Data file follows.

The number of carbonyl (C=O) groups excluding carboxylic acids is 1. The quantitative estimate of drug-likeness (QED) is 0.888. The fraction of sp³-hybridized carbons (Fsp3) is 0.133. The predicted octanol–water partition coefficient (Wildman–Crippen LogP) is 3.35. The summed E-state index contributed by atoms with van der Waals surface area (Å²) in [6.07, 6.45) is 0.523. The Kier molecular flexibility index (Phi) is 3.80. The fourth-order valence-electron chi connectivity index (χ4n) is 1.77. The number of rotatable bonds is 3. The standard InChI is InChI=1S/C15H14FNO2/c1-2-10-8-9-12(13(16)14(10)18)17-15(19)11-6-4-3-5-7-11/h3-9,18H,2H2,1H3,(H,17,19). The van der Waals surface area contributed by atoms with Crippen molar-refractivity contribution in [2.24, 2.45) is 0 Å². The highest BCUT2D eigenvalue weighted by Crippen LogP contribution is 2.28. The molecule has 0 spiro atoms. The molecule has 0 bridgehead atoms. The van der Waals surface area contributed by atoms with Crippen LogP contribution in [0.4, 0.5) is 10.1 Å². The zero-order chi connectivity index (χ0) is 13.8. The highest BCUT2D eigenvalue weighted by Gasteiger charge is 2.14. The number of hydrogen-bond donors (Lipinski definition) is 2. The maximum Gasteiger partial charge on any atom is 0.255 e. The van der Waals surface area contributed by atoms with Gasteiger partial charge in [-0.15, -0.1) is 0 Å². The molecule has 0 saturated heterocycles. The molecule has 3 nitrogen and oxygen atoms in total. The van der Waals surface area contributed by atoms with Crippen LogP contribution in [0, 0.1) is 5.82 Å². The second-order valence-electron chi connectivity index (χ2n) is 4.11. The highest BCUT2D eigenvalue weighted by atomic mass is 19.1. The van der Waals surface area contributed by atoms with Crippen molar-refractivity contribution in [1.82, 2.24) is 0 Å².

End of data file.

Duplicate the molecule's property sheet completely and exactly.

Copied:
The number of carbonyl (C=O) groups excluding carboxylic acids is 1. The quantitative estimate of drug-likeness (QED) is 0.888. The fraction of sp³-hybridized carbons (Fsp3) is 0.133. The predicted octanol–water partition coefficient (Wildman–Crippen LogP) is 3.35. The summed E-state index contributed by atoms with van der Waals surface area (Å²) in [6.07, 6.45) is 0.523. The Kier molecular flexibility index (Phi) is 3.80. The fourth-order valence-electron chi connectivity index (χ4n) is 1.77. The number of rotatable bonds is 3. The standard InChI is InChI=1S/C15H14FNO2/c1-2-10-8-9-12(13(16)14(10)18)17-15(19)11-6-4-3-5-7-11/h3-9,18H,2H2,1H3,(H,17,19). The van der Waals surface area contributed by atoms with Crippen molar-refractivity contribution in [2.24, 2.45) is 0 Å². The highest BCUT2D eigenvalue weighted by Crippen LogP contribution is 2.28. The molecule has 0 spiro atoms. The molecule has 0 bridgehead atoms. The van der Waals surface area contributed by atoms with Crippen LogP contribution in [0.4, 0.5) is 10.1 Å². The zero-order chi connectivity index (χ0) is 13.8. The highest BCUT2D eigenvalue weighted by Gasteiger charge is 2.14. The number of hydrogen-bond donors (Lipinski definition) is 2. The maximum Gasteiger partial charge on any atom is 0.255 e. The van der Waals surface area contributed by atoms with Gasteiger partial charge in [-0.15, -0.1) is 0 Å². The molecule has 0 saturated heterocycles. The molecule has 3 nitrogen and oxygen atoms in total. The van der Waals surface area contributed by atoms with Crippen LogP contribution in [0, 0.1) is 5.82 Å². The second-order valence-electron chi connectivity index (χ2n) is 4.11. The highest BCUT2D eigenvalue weighted by atomic mass is 19.1. The van der Waals surface area contributed by atoms with Crippen molar-refractivity contribution in [1.82, 2.24) is 0 Å².